He had suppressed the volume, for fear of offending “the powers that be” in London. But even suppressed, the message was clear. The Desmond Fitzgeralds had come to Ireland steeped in the mythology of mystical imperialism and found a match for it in Ireland. Over a period of four hundred years they attained near total sovereignty over southern Ireland and withstood numerous attempts from London to unseat them. But something in the Renaissance revival of Neoplatonic thought convinced the powers-that-be at Windsor Castle that the Geraldines stood in the way of a divine plan which justified their extermination. Preserved in the allegory of Spencer’s Faerie Queen, the Desmond wars more than justified the mystical imperialism of the Reformation for Queen Elizabeth’s white knights. Through cadence and number, Spencer aligns the conquest of Ireland to the stars and planets- structuring his vision of historical events to the mythology of empire and winding them into the clockwork mechanism of Time. In this holiest of missions religious warfare is a curative and not an ailment, while Time is the theater where the decayed Eden (Ireland) is restored to its original state through the application of natural philosophy (war) in order to gain a more perfect understanding of the divine intention.
But whether mystical, magical or simply a practical accomplishment of religious warfare, the conquest of Ireland was only the first step in the mystical destiny of British Imperialism.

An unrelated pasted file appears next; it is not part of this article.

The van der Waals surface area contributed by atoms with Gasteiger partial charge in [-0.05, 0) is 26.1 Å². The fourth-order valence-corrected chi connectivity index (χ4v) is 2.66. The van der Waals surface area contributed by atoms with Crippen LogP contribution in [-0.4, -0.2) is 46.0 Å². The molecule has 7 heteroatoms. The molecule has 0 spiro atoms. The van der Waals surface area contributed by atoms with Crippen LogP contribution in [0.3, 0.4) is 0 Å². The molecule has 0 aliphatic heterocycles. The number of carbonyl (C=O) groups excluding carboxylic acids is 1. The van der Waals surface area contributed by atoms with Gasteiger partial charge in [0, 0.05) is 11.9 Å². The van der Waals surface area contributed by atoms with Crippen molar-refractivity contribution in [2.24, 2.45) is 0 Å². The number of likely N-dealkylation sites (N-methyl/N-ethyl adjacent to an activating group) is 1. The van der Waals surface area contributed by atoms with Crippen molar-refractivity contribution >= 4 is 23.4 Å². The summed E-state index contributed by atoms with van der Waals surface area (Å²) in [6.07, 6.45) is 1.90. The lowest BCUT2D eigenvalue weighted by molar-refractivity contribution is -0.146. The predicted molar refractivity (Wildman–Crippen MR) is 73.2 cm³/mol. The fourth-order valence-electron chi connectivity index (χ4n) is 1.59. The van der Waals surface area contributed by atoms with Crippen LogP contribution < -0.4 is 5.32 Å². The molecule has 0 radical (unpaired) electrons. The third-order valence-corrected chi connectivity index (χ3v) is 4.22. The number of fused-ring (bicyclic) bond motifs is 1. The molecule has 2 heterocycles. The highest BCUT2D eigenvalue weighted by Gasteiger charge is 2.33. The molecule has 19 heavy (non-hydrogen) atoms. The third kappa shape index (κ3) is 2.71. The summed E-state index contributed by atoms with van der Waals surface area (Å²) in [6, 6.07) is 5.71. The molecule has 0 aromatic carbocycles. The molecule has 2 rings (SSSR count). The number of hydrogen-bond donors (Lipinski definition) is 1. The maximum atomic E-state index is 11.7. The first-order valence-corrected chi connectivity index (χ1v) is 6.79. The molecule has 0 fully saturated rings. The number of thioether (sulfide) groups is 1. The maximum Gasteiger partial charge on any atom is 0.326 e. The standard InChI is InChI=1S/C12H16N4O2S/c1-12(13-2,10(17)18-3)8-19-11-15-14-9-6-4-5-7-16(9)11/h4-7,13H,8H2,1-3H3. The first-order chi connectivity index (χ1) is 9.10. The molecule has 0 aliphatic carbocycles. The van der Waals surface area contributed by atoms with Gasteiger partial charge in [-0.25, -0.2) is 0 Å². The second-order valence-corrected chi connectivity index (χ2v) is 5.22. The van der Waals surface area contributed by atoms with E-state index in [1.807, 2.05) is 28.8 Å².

Whether through war or magic, by the late 19th century the expansion of empire had reached Eurasia and in so doing butted up against an equally magical and warlike Russia. Described as the “World-Island” by British geographer Halford Mackinder, imperial Russia’s geographic position at the center of the Eurasian land mass more than rivaled Britain’s as an island fortress. But unlike Britain, Russia’s island stood virtually impregnable – overflowing with resources and beyond the reach of Britain’s ocean going armada. Possessed of its own mythology and mystical inheritance, Mackinder foresaw Russia finally escaping its history and with the advancement of railroads, expanding with ferocity beyond its borders. Work had begun in 1879 in conjunction with the Russian military conquest of all the territory east of the Caspian Sea and by 1900 was considered a major economic and military threat to British India. Likened to the Mongol empire of Genghis Khan, the very idea of a Russia unleashed on the world helped to inspire an entire century of religious and geopolitical panic in the West. Between Mackinder, Nazi Germany’s Karl Haushofer and American Cold Warrior James Burnham, Russian dominance of Central Asia spawned nightmares of an apocalyptic horde sweeping from the Russian steppe across Europe and into the Middle East. Born of Victorian England’s now matured belief in the supremacy of its own destiny as the purveyor of a New Atlantis, Russia was fast becoming the new source of darkness in a world defined by Manichaen opposites. But like John Dee’s imperial isle of Britain, the “World-Island” described by Mackinder (Russia) had its own mystical tradition and by the late 19th century an equally determined core of believers in the righteousness of its destiny.